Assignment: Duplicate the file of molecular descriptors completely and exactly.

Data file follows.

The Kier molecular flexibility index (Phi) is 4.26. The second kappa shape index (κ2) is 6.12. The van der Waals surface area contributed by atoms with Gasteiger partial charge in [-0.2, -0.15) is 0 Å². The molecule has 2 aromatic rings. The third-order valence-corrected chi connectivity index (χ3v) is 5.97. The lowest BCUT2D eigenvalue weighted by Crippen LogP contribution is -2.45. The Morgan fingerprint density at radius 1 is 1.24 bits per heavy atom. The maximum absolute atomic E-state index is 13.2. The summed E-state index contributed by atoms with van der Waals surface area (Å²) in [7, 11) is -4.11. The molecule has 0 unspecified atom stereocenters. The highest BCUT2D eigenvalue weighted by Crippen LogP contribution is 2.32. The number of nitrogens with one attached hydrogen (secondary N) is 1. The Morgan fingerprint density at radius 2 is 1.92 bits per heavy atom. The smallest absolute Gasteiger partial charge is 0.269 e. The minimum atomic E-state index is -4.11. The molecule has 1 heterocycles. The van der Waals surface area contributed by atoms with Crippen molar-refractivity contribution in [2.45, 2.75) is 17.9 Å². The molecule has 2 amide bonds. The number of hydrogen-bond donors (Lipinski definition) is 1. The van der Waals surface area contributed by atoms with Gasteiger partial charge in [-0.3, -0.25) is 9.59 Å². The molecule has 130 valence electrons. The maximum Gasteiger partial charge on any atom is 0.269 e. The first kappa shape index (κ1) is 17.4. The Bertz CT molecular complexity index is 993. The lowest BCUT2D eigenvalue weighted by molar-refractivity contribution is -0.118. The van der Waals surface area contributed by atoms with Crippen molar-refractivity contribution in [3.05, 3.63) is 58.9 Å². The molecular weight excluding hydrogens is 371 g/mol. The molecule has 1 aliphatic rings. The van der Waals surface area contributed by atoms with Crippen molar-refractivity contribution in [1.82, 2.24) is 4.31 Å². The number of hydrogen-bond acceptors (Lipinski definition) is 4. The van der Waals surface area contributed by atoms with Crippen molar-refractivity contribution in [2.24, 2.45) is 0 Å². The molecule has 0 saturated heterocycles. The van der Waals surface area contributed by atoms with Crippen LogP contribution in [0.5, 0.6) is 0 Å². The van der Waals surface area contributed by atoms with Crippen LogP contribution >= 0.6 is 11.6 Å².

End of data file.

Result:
The Kier molecular flexibility index (Phi) is 4.26. The second kappa shape index (κ2) is 6.12. The van der Waals surface area contributed by atoms with Gasteiger partial charge in [-0.2, -0.15) is 0 Å². The molecule has 2 aromatic rings. The third-order valence-corrected chi connectivity index (χ3v) is 5.97. The lowest BCUT2D eigenvalue weighted by Crippen LogP contribution is -2.45. The Morgan fingerprint density at radius 1 is 1.24 bits per heavy atom. The maximum absolute atomic E-state index is 13.2. The summed E-state index contributed by atoms with van der Waals surface area (Å²) in [7, 11) is -4.11. The molecule has 0 unspecified atom stereocenters. The highest BCUT2D eigenvalue weighted by Crippen LogP contribution is 2.32. The number of nitrogens with one attached hydrogen (secondary N) is 1. The Morgan fingerprint density at radius 2 is 1.92 bits per heavy atom. The smallest absolute Gasteiger partial charge is 0.269 e. The minimum atomic E-state index is -4.11. The molecule has 1 heterocycles. The van der Waals surface area contributed by atoms with Crippen molar-refractivity contribution in [2.45, 2.75) is 17.9 Å². The molecule has 2 amide bonds. The number of hydrogen-bond donors (Lipinski definition) is 1. The van der Waals surface area contributed by atoms with Gasteiger partial charge in [-0.3, -0.25) is 9.59 Å². The molecule has 130 valence electrons. The maximum Gasteiger partial charge on any atom is 0.269 e. The first kappa shape index (κ1) is 17.4. The Bertz CT molecular complexity index is 993. The lowest BCUT2D eigenvalue weighted by molar-refractivity contribution is -0.118. The van der Waals surface area contributed by atoms with Crippen molar-refractivity contribution in [3.05, 3.63) is 58.9 Å². The molecular weight excluding hydrogens is 371 g/mol. The molecule has 1 aliphatic rings. The van der Waals surface area contributed by atoms with Crippen molar-refractivity contribution in [1.82, 2.24) is 4.31 Å². The number of hydrogen-bond acceptors (Lipinski definition) is 4. The van der Waals surface area contributed by atoms with Crippen molar-refractivity contribution in [2.24, 2.45) is 0 Å². The molecule has 0 saturated heterocycles. The van der Waals surface area contributed by atoms with Crippen LogP contribution in [0.5, 0.6) is 0 Å². The van der Waals surface area contributed by atoms with Crippen LogP contribution >= 0.6 is 11.6 Å².